In response to a recent blog post by Sir Richard Leese, we’ve been asking local groups to share their experiences of working Manchester City Council. Sir Richard Leese says the council are open to working with any parties interested in environmental and development issues.
The following article by Pete Abel of Manchester Friends of the Earth is part of our Civic Participation in Manchester series. In this article, Pete draws on over a decade of experience as an activist in Manchester. Situating local planning and transport issues in a national context, he then reflects on the state of civic participation in Manchester.
Turning round the supertanker of unsustainable transport
Trying to achieve positive change on local planning and transport issues has been frustrating and slow. Perhaps unsurprisingly, when considering the disparities in transport funding between London (South East) and the rest of the United Kingdom. In 2019, IPPR North estimated that London would “receive £3,636 per person, the North will receive just £1,247 per person and within the North, Yorkshire and the Humber will see just £511; the North East £519; and the North West £2,062 per person.”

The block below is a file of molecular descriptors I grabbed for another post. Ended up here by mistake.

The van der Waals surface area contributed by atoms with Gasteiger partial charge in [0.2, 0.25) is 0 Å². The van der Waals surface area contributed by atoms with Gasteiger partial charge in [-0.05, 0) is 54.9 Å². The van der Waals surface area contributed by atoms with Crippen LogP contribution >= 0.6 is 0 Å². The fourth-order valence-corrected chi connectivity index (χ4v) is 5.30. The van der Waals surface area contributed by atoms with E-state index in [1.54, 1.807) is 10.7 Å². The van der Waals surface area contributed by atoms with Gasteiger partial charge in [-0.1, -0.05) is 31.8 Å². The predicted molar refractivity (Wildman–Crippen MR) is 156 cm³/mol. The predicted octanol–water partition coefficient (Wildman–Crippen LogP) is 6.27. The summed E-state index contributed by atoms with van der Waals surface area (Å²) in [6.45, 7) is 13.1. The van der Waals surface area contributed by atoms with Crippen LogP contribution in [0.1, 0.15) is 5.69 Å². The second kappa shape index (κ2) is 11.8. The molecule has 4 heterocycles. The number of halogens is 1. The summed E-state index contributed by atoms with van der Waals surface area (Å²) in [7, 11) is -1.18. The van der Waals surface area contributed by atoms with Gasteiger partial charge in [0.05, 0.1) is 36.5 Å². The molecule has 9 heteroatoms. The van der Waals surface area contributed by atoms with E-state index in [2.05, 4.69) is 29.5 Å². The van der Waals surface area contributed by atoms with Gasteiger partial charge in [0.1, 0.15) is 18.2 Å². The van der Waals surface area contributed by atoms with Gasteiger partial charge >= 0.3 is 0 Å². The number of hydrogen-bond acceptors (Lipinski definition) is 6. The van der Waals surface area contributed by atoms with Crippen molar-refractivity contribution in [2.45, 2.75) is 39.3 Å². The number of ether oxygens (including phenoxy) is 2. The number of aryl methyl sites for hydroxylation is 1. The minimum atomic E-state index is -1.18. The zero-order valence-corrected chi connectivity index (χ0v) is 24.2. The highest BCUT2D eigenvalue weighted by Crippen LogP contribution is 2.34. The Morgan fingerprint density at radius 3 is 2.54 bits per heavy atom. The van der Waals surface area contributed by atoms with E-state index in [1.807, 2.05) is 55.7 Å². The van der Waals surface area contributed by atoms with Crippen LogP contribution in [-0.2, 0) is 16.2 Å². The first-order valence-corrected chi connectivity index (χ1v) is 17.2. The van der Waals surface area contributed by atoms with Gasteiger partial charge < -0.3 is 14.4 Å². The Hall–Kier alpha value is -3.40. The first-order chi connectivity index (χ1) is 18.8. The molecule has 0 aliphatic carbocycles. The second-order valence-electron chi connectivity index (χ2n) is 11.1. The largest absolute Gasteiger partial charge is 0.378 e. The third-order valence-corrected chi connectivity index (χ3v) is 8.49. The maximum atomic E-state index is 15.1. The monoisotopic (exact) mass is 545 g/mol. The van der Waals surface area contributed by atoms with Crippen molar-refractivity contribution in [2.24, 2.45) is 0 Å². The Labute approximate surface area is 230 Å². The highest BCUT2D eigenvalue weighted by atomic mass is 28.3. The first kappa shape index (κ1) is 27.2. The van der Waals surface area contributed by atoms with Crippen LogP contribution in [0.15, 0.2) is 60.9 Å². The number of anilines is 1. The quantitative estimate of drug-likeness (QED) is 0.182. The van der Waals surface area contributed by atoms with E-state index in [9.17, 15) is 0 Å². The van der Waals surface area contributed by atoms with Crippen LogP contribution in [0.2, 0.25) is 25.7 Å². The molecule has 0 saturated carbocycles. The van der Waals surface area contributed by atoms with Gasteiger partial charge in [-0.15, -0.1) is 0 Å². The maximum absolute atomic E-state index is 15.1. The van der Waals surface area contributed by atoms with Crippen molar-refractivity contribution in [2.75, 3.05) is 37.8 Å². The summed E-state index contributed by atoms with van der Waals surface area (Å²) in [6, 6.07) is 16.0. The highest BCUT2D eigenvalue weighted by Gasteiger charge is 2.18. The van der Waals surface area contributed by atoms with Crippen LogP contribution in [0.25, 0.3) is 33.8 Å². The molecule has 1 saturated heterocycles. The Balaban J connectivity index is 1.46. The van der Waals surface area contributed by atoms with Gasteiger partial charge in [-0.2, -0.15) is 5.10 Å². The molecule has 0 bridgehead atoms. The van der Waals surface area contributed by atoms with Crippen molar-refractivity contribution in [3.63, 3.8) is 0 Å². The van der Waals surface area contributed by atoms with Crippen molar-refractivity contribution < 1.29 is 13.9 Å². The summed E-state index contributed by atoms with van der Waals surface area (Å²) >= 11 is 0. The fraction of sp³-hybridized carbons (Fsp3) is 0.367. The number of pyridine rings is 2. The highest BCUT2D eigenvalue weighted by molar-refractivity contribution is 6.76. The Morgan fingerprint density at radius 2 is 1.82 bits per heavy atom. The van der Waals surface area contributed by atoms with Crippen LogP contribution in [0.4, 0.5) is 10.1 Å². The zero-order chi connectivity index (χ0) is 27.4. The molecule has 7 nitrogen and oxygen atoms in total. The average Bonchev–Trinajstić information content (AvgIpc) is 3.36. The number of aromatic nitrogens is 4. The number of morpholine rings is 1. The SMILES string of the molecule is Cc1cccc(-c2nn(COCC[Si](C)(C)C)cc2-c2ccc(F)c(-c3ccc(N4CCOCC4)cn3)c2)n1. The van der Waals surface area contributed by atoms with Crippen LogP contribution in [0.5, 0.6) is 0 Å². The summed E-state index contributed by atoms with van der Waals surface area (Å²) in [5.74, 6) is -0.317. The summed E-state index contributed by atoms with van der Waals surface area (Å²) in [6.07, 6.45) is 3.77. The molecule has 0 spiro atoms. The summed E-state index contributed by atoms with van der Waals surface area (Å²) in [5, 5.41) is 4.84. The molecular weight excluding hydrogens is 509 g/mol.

But it is not just about funding. Compared to London, local councils in England still have few powers to control transport services in their areas. We have also had 60 years of car-centric transport and planning policies from the national government, and have a current government that has seemingly forgotten the well-established concept of ‘induced demand’ – building new roads does not tackle congestion – it simply creates more traffic. Plus a Department for Transport that has been slow to take the best walking and cycling designs and publish national guidance that highways engineers in Greater Manchester, and elsewhere, could use.
We are also facing the consequences of decisions taken over 30 years ago to privatise and de-regulate our rail and bus services. In 1986, the Conservative government abolished the Greater Manchester Council along with the other Metropolitan Councils. That decade also saw the de-regulation and privatisation of bus services in England – except of course in London! Since then, outside of London, with respect to bus services, we have seen a massive decline in the provision and large increases in the cost of bus travel.
After 30 years, the government appears to have recognised the failure of these policies and in Greater Manchester, we have regained limited devolved powers and have an opportunity to regain some level of public control over our bus services.
Alongside the fragmentation of our bus services, at the Greater Manchester level there was little strategic oversight or planning for the other sustainable travel options – walking and cycling. Infrastructure and facilities were designed and delivered by each local council and there was little coherence of provision. This began to change with the formation of Transport for Greater Manchester (TfGM) on 1 April 2011.